Exchange replaces state The birzha is a unique product of the breakdown of the centralized Soviet distribution system, formerly run by Gossnab, the State Committee on Supplies. State-run enterprises received their supplies through Gossnab, and they returned most of their production to it. Alongside the official economy there emerged the "shadow economy," embracing everything from informal barter deals between factories to a black market in state goods. In part, the birzha simply reflects the emergence of the shadow economy into the open. Some disdain birzhy as corrupt because of bribes regularly paid and deals often made outside the auction floor. But others see them as a bridge between the planned economy and the market, and as a place where young brokers are making fortunes that will be the seed capital for entrepreneurship. The Russian Exchange was organized a year and a half ago by mathematics-professor-turned-entrepreneur Konstantin Borovoy. "It was clear economic decline was on the way," Mr. Borovoy recalls, sitting in an office decorated with pictures of himself with well known people such as the patriarch of the Russian Orthodox Church. "The ties between consumers and producers had been ruptured." In the beginning, the exchange dealt with imports, because only they were free of state price controls. Then it expanded to include wood products, then metals. "It was like a whirlpool which sucked in everything," Borovoy says. Slowly state enterprises started dealing there, buying supplies and selling the small percentage of their production they were not forced to give up to the state. Officially about 12 percent of distribution is now conducted outside of the state system, but Borovoy estimates the nu mber is at least twice that. Even Gossnab created its own exchanges to act as a formal locale for state firms to carry out barter deals between themselves. Defense industries operate about 20 such exchanges. Most of the exchanges result from the shortage economy. Experts believe that after the advent of free pricing on Jan. 2, the vast majority will fold or will convert into trading houses or brokerage firms. But as long as the state sets even a few prices, the exchanges serve a valuable role as the only place to determine something close to a market value. Borovoy is proudly pursuing good old fashioned capitalist profits. "I hate Communists," he says with a broad smile. His open disdain for his enemies has made him one of the best known businessmen in the country. Borovoy claims the exchange prospered in part because it was not taken seriously by Gossnab. "We had no luck for 74 years while we were governed by fools. It turned out to be good luck for the exchange, because nobody understood how the exchange operated."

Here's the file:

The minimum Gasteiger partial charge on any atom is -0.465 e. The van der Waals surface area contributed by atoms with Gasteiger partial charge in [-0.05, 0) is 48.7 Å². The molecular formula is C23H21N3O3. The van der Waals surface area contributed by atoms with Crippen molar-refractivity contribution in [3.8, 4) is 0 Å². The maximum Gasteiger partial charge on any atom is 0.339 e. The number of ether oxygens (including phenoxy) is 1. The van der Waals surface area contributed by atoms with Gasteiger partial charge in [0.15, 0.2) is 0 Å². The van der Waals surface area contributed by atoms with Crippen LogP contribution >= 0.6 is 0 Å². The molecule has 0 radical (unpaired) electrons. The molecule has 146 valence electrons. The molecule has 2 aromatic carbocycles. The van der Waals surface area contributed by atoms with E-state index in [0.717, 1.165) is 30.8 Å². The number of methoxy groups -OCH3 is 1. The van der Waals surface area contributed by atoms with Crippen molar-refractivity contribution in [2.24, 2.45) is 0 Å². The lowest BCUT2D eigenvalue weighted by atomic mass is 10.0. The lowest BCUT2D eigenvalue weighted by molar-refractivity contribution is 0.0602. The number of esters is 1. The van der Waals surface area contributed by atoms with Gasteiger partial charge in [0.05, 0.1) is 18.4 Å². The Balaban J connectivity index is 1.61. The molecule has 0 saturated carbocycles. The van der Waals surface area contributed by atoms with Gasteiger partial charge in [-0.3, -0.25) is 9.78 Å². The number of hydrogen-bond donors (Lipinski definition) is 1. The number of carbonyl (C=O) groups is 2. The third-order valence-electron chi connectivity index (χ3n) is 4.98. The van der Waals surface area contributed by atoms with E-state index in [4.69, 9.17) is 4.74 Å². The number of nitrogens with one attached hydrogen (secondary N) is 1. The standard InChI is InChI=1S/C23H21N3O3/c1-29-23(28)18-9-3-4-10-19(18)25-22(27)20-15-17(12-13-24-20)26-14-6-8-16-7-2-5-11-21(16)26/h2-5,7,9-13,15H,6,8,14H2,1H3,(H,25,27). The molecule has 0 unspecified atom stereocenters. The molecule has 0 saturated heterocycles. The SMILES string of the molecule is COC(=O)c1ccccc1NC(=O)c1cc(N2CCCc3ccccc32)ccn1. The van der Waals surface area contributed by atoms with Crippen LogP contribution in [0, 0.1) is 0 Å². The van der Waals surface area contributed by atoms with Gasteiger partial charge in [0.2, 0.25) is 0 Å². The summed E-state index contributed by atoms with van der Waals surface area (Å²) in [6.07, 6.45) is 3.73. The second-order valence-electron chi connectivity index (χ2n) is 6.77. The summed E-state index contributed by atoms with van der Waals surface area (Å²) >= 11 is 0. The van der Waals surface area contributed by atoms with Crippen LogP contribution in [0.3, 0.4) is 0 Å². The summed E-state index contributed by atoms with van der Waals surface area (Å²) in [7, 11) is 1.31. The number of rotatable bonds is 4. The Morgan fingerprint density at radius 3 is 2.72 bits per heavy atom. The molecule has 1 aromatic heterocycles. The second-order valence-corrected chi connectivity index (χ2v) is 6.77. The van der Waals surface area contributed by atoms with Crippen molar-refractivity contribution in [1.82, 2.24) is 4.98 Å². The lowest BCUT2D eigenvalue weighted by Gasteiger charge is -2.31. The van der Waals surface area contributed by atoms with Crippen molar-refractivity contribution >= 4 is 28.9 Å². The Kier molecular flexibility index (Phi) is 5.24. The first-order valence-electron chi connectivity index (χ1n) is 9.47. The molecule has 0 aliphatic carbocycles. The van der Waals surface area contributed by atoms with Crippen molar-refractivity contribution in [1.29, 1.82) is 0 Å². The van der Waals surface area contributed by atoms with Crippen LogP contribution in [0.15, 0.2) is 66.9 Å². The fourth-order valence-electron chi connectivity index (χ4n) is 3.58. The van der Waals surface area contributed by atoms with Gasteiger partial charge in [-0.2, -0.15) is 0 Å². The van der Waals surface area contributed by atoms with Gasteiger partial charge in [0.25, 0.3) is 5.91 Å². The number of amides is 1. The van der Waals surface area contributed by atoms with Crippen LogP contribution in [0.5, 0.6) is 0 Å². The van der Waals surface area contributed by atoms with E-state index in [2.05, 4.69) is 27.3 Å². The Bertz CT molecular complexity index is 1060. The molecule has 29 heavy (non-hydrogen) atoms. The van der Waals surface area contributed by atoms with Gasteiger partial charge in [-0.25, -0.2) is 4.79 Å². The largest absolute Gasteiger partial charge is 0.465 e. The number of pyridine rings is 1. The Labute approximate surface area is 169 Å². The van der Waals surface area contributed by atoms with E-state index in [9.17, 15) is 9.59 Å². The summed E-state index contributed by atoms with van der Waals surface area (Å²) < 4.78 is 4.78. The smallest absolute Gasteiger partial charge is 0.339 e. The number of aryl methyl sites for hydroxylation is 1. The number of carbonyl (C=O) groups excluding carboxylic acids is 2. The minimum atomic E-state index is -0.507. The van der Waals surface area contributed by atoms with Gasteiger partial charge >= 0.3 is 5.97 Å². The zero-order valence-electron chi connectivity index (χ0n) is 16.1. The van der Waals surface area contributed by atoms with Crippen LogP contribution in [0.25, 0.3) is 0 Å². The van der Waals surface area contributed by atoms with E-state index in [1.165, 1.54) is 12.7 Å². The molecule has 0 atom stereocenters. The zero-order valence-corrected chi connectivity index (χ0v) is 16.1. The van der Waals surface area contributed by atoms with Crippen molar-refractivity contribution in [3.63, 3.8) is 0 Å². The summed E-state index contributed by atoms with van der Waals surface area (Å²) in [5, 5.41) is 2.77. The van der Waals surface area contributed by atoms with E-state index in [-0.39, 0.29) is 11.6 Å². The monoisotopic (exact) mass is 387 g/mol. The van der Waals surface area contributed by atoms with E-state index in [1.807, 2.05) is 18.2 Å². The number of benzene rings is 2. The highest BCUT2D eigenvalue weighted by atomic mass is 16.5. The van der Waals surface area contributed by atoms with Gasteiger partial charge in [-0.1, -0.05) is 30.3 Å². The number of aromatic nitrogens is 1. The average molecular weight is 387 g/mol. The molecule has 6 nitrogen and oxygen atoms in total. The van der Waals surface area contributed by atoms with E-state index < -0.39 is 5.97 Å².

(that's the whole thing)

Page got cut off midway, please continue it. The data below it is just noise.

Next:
Immense volume traded The Russian Exchange claims it accounts for about 70 percent of the total volume of all the exchanges, although that figure is hard to confirm. Its list of offerings has a combined value of 4 billion to 8 billion rubles every day ($720 billion to $960 billion at the market rate), but the deals struck amount to about 2 billion rubles a month, the exchange says. The exchange has spun off scores of subsidiaries, including the Russian Stock Exchange, a bank, and an economic information agency. There are 1,120 officially registered brokers at the Russian Exchange, and the cost of a seat soared from an initial 60,000 rubles to 4.4 million rubles by the end of September. The exchange charges 0.175 percent commission, but individual brokers can reap up to 10 percent of a deal depending on its size. In a pink sweater and black jeans, Irina Konyaeva looks more like a model than a member. She and her husband represent the "Wheel of Fortune" firm, which serves mostly small enterprises. in the provinces. Ms. Konyaeva is here with goods for sale - sugar, dried apricots, Israeli cloth, and artificial leather. The 60-70 tons of sugar comes from a state farm that wants the firm to buy it some audio and video equipment with the returns. Konyaeva loves her work. "I get very tired, but I like dealing with people. And I have a quite good, steady income." Indeed, the 22-year-old graduate of a construction engineering institute makes about 30,000 rubles a month in a country where the average salary is only 300 rubles a month.